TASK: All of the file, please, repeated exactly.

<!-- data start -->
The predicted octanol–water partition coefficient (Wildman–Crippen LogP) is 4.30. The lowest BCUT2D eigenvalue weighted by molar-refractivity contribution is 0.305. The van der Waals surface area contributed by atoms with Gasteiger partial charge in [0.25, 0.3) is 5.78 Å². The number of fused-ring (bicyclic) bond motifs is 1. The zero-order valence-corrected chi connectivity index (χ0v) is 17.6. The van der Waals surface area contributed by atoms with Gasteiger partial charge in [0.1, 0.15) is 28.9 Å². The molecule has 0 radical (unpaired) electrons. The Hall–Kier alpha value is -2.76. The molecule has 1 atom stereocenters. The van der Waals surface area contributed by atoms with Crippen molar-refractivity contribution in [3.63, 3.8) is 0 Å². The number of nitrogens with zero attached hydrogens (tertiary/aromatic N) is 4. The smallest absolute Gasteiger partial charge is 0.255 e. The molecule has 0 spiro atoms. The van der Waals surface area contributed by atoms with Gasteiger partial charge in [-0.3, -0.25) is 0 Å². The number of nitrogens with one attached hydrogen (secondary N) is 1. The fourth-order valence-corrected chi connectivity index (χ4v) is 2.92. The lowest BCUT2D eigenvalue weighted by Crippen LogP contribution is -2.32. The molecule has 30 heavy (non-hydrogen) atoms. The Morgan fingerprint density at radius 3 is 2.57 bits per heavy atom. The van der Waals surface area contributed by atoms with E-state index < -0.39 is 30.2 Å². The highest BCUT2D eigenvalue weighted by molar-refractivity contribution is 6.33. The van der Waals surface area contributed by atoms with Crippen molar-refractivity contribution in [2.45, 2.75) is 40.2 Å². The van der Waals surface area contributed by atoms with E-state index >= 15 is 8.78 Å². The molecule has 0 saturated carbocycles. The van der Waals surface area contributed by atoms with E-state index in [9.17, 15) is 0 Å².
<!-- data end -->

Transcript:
The predicted octanol–water partition coefficient (Wildman–Crippen LogP) is 4.30. The lowest BCUT2D eigenvalue weighted by molar-refractivity contribution is 0.305. The van der Waals surface area contributed by atoms with Gasteiger partial charge in [0.25, 0.3) is 5.78 Å². The number of fused-ring (bicyclic) bond motifs is 1. The zero-order valence-corrected chi connectivity index (χ0v) is 17.6. The van der Waals surface area contributed by atoms with Gasteiger partial charge in [0.1, 0.15) is 28.9 Å². The molecule has 0 radical (unpaired) electrons. The Hall–Kier alpha value is -2.76. The molecule has 1 atom stereocenters. The van der Waals surface area contributed by atoms with Crippen molar-refractivity contribution in [3.63, 3.8) is 0 Å². The number of nitrogens with zero attached hydrogens (tertiary/aromatic N) is 4. The smallest absolute Gasteiger partial charge is 0.255 e. The molecule has 0 spiro atoms. The van der Waals surface area contributed by atoms with Gasteiger partial charge in [-0.3, -0.25) is 0 Å². The number of nitrogens with one attached hydrogen (secondary N) is 1. The fourth-order valence-corrected chi connectivity index (χ4v) is 2.92. The lowest BCUT2D eigenvalue weighted by Crippen LogP contribution is -2.32. The molecule has 30 heavy (non-hydrogen) atoms. The Morgan fingerprint density at radius 3 is 2.57 bits per heavy atom. The van der Waals surface area contributed by atoms with E-state index < -0.39 is 30.2 Å². The highest BCUT2D eigenvalue weighted by molar-refractivity contribution is 6.33. The van der Waals surface area contributed by atoms with Crippen molar-refractivity contribution in [2.45, 2.75) is 40.2 Å². The van der Waals surface area contributed by atoms with E-state index >= 15 is 8.78 Å². The molecule has 0 saturated carbocycles. The van der Waals surface area contributed by atoms with E-state index in [9.17, 15) is 0 Å².